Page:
• Headphone amplifier with balanced and unbalanced outputs, suitable for high and low impedance headphones
  • Accepts encrypted SACD data from dCS Transports via Dual AES inputs. Oversampling design with switchable DSD upsampling; user-selectable PCM and DSD filters
  • Multi-stage DXD oversampling design with switchable DSD upsampling; user-selectable PCM and DSD filters
  • Auto clocking system improves ease of use and minimizes jitter
  • Multi-stage power regulation and twin mains transformers to isolate the DAC section from the headphone amplifier

A great thing about the Bartok is its flexible, "futureproof" design: As with all dCS products, Bartok firmware can be easily updated via CD, USB or the new automated download and update facility. This lets dCS add new features and improve the performance of the Bartok over its lifetime.

The Headphone Amplifier

HeadFi Reimagined:

The Bartok’s custom headphone amplifier is the embodiment of our uncompromising approach to design. Starting with the dCS analogue output stage, benchmark performance is maintained with true Class A operation through its balanced and unbalanced outputs. Engineered to deliver a spectacular experience on both high and low impedance headphones, in balanced and unbalanced formats, it is able to handle a vast range of headphone models regardless of efficiency or impedance. Its design also features dedicated power supplies for analogue and digital processing, which are isolated from the DAC section of the system for enhanced precision with minimal crosstalk and noise. This unique architecture allows us to deliver a powerful and transparent performance that uncovers the unique character and potential of your chosen headphones.

Headphone use is simple: just plug in your chosen pair, switch the line output and adjust volume levels using the volume dial or our Mosaic control app (no need for a separate preamp). With a choice of four adjustable gain settings, you can adjust its performance to suit your setup, ensuring optimal sound across a vast range of systems. Along with its groundbreaking amplifier, the Bartok Headphone DAC features a unique processing platform that reimagines how sound is optimised for headphones. Expanse is an optional feature that can be engaged with a wide range of stereo recordings to provide a heightened sense of realism, and a greater sense of space and depth. -dCS Audio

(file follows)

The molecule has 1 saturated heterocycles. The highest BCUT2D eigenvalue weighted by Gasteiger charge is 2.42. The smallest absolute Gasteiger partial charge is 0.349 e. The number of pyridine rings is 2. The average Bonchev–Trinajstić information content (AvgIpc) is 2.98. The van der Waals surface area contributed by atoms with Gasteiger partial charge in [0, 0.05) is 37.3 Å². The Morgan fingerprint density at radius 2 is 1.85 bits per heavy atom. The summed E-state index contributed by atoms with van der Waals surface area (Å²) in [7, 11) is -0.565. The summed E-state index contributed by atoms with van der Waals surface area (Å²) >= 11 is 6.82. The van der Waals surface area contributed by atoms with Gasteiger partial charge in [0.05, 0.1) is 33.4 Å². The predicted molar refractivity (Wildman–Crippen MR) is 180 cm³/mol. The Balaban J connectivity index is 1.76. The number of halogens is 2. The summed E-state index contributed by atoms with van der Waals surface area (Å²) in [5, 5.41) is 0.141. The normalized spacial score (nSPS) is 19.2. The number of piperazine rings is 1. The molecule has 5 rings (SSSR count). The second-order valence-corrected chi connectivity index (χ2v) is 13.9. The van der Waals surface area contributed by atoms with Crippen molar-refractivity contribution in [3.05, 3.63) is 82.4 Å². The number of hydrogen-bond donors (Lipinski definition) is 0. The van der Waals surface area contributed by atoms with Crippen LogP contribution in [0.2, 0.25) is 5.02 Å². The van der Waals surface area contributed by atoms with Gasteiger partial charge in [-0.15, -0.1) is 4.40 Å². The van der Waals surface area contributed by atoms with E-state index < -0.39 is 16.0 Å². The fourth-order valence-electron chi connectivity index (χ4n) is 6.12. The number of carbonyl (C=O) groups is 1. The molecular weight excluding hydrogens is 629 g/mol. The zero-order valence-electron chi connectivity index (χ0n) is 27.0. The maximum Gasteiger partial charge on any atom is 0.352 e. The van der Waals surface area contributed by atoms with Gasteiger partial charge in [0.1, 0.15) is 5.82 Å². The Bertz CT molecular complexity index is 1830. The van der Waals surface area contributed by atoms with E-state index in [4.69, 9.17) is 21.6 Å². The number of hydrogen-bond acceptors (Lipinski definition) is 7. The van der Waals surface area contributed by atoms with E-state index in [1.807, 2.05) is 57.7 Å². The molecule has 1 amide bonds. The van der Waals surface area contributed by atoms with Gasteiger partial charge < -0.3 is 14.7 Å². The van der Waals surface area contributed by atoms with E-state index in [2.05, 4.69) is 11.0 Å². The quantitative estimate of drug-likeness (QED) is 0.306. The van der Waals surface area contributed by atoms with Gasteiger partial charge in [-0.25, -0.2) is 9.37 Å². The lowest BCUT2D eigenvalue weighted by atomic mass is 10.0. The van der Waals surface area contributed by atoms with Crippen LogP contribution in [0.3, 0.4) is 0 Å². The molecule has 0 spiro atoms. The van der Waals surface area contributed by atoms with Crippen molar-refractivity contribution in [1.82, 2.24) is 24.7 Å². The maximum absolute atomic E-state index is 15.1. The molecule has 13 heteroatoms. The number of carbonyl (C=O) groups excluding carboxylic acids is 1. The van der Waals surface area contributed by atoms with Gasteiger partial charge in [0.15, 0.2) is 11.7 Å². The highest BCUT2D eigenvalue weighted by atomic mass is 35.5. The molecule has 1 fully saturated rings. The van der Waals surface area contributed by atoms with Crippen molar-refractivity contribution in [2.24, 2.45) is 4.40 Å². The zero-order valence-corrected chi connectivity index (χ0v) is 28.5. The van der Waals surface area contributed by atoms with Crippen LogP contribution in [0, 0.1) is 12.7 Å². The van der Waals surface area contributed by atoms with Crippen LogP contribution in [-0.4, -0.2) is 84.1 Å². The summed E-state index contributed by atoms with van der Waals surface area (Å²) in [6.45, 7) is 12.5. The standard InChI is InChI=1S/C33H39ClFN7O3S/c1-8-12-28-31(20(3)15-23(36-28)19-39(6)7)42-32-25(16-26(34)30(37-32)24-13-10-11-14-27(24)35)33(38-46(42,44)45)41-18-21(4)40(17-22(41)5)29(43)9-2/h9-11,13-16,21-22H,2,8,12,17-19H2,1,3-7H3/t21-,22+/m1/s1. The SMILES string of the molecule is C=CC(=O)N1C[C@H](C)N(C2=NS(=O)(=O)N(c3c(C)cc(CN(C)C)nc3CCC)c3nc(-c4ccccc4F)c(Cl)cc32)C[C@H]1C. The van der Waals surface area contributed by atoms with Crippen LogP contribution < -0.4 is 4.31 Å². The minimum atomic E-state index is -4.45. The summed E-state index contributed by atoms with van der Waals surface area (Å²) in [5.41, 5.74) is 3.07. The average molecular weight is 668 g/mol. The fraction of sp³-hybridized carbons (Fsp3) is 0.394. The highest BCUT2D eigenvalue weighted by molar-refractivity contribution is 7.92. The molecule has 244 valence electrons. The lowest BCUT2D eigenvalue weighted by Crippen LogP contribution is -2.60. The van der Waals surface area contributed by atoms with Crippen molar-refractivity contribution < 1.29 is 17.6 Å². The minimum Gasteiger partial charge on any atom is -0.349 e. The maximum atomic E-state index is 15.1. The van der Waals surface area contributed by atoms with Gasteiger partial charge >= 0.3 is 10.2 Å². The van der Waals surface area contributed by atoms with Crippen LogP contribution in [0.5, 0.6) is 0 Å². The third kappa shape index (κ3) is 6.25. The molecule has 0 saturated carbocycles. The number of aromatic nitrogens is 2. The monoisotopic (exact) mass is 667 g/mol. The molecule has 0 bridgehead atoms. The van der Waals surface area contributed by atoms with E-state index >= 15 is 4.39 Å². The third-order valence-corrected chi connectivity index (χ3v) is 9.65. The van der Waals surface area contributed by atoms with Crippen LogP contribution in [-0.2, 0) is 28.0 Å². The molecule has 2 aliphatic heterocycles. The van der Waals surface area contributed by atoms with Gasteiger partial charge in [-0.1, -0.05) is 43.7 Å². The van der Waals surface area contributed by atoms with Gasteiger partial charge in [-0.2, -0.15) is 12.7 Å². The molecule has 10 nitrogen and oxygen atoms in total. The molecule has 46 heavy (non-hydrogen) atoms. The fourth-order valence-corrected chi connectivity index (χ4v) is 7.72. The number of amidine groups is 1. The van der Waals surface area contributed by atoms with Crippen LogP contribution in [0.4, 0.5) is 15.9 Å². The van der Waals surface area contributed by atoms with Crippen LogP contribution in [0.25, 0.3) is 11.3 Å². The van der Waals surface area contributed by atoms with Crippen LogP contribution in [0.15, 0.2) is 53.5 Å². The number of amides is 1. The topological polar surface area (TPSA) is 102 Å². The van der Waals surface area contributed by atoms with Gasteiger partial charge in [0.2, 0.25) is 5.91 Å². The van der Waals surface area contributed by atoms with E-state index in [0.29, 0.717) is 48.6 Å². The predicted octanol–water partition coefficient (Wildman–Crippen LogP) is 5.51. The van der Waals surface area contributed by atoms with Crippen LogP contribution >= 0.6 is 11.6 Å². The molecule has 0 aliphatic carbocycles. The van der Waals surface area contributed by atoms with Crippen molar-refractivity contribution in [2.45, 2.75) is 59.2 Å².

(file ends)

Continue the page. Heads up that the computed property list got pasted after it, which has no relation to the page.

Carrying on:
With more and more audiophiles listening to headphones, it's wonderful that dCS chose to include a headphone amplifier option with the Bartok. This Class A headphone output stage uses an all-discrete transistor design along with its own dedicated power supply. The headphone amplifier is a custom design that works extremely well with both high and low impedance headphones in balanced or unbalanced formats. All of the outputs can be set to one of four maximum levels to enhance system compatibility. It's got dedicated power supplies for analog and digital processing (isolated from DAC section). With dCS' patent-pending Expanse technology, the headphone experience moves closer to the studio experience. Its unique processing method replicates the effects of studio listening, where sound is projected into the space around us rather than inside our heads, without altering the reverb in a recording or affecting a system's performance.

dCS Expanse: Rethinking the Headphone Experience

When we listen to music on headphones, sound is projected inside our head, where it forms an arc between both ears. Sounds from the left channel of a stereo recording are sent to our left ear, and sounds from the right channel are sent to our right ear. Listening on loudspeakers is different because sound is projected into the room around us, where it reflects off of various surfaces before arriving at our ears. The signal from each speaker is also heard by both ears. In a loudspeaker setup, the reverberation that is generated from sound bouncing around and reflecting off of surfaces plays a crucial part in helping us to identify where in the image that a particular sound is coming from.